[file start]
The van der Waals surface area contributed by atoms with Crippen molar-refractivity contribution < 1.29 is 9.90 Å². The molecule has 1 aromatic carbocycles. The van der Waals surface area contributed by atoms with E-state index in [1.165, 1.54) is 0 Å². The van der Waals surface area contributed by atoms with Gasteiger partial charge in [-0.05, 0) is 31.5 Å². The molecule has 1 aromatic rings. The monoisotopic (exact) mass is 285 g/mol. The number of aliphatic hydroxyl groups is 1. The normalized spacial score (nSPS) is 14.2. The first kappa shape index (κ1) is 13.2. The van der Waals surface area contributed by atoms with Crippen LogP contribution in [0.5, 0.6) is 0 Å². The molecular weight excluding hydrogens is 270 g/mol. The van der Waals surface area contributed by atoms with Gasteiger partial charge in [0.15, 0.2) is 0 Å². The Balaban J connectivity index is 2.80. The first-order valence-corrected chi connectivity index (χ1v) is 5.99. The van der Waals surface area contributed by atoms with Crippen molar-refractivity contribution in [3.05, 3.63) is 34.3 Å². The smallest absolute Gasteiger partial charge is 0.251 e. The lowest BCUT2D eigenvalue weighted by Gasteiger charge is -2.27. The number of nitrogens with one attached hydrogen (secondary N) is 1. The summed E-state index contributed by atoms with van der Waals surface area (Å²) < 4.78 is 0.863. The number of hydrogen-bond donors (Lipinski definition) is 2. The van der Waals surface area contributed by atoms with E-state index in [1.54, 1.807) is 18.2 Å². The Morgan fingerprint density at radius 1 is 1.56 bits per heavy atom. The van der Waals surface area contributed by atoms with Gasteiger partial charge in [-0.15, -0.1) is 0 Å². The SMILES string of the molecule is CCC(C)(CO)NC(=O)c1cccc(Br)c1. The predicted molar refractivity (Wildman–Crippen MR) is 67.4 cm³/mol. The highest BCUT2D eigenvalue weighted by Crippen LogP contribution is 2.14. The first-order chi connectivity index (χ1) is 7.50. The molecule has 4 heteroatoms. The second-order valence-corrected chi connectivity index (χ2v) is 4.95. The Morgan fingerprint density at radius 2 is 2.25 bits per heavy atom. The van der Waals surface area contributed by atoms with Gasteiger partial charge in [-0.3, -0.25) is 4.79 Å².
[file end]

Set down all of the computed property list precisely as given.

The van der Waals surface area contributed by atoms with Crippen molar-refractivity contribution < 1.29 is 9.90 Å². The molecule has 1 aromatic carbocycles. The van der Waals surface area contributed by atoms with E-state index in [1.165, 1.54) is 0 Å². The van der Waals surface area contributed by atoms with Gasteiger partial charge in [-0.05, 0) is 31.5 Å². The molecule has 1 aromatic rings. The monoisotopic (exact) mass is 285 g/mol. The number of aliphatic hydroxyl groups is 1. The normalized spacial score (nSPS) is 14.2. The first kappa shape index (κ1) is 13.2. The van der Waals surface area contributed by atoms with Crippen LogP contribution in [0.5, 0.6) is 0 Å². The molecular weight excluding hydrogens is 270 g/mol. The van der Waals surface area contributed by atoms with Gasteiger partial charge in [0.15, 0.2) is 0 Å². The Balaban J connectivity index is 2.80. The first-order valence-corrected chi connectivity index (χ1v) is 5.99. The van der Waals surface area contributed by atoms with Crippen molar-refractivity contribution in [3.05, 3.63) is 34.3 Å². The smallest absolute Gasteiger partial charge is 0.251 e. The lowest BCUT2D eigenvalue weighted by Gasteiger charge is -2.27. The number of nitrogens with one attached hydrogen (secondary N) is 1. The summed E-state index contributed by atoms with van der Waals surface area (Å²) < 4.78 is 0.863. The number of hydrogen-bond donors (Lipinski definition) is 2. The van der Waals surface area contributed by atoms with E-state index in [1.54, 1.807) is 18.2 Å². The Morgan fingerprint density at radius 1 is 1.56 bits per heavy atom. The van der Waals surface area contributed by atoms with Gasteiger partial charge in [-0.15, -0.1) is 0 Å². The SMILES string of the molecule is CCC(C)(CO)NC(=O)c1cccc(Br)c1. The predicted molar refractivity (Wildman–Crippen MR) is 67.4 cm³/mol. The highest BCUT2D eigenvalue weighted by Crippen LogP contribution is 2.14. The first-order chi connectivity index (χ1) is 7.50. The molecule has 4 heteroatoms. The second-order valence-corrected chi connectivity index (χ2v) is 4.95. The Morgan fingerprint density at radius 2 is 2.25 bits per heavy atom. The van der Waals surface area contributed by atoms with Gasteiger partial charge in [-0.3, -0.25) is 4.79 Å².